The Long Goodbye is poet Meghan O'Rourke's account of her mother's colorectal cancer and the year of mourning that followed her death. I read the book the first time through as a companion—O'Rourke's experience is eerily like my own.
Where I live at 10,200 feet, the
trees have not yet budded. May is still early, early spring in Leadville,
Colorado, but all around me is a sudden burst of gardening. For months, people
have been filling their homes with starter plants; now they're calling around
to see who has space for more in the few small greenhouses.
Eating at my city grandmother's table was a chore. I remember being dressed up, speaking in soft tones
if at all, and being terrified of spilling on that lace
tablecloth. But my country grandma served her meals in the kitchen.
There's a young man in my congregation--let's call him
"Michael"--who's trying to turn his life around. He's been in and out of
detention centers and prisons since he was 13. Over and over again, he was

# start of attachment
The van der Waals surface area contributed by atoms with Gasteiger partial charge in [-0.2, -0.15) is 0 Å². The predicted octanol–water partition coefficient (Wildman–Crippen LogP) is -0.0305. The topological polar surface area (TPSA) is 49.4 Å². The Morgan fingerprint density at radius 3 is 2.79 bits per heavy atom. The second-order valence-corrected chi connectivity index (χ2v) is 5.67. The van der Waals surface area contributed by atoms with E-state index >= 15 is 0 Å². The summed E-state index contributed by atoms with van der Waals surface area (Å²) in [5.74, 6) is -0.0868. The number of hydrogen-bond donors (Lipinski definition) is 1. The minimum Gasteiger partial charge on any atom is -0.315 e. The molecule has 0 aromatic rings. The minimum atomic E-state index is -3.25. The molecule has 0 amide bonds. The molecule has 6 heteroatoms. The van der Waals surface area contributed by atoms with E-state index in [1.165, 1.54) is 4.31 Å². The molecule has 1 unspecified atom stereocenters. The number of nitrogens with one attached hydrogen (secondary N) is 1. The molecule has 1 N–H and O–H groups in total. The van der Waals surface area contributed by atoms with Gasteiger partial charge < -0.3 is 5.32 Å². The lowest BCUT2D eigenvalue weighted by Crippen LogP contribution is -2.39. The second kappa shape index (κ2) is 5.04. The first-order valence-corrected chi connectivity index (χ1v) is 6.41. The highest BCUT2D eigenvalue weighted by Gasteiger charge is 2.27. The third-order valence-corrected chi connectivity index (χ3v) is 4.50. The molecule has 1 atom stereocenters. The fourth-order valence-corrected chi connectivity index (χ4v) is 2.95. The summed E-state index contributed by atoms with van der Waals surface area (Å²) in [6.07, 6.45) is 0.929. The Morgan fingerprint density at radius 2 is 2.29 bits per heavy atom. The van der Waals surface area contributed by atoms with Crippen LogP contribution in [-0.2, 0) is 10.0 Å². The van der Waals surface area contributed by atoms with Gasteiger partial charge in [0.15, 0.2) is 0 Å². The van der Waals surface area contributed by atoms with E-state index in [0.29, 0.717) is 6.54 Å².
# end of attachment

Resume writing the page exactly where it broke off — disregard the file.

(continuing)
caught stealing cars, smoking pot, breaking and entering; you name it, he's
done it. But now he's trying to change, to turn around.
The conventional wisdom has been that going to college leads people away from organized religion, and that was true for those born in the first part of the 20th century. But it’s not true for recent generations, says sociologist Philip Schwadel at the University of Nebraska at Lincoln. In fact, it’s the least-educated members of Generation X—people born roughly between 1965 and 1980—who are most likely to leave religion. “Americans born in the late 1920s and ’30s who graduated from college were twice as likely to drop out of religion than people who didn’t graduate from college,” said Schwadel. However, for the generation born in the 1960s, there’s no difference between those who did and those who did not go to college in their likelihood of religious affiliation. Among those born in the 1970s, “those without a college education are the most likely to drop out.” Schwadel did not include millennials—Americans roughly between the ages 18 and 30—in the study because, he said, it’s too soon to tell if they will settle on a religious identity (RNS).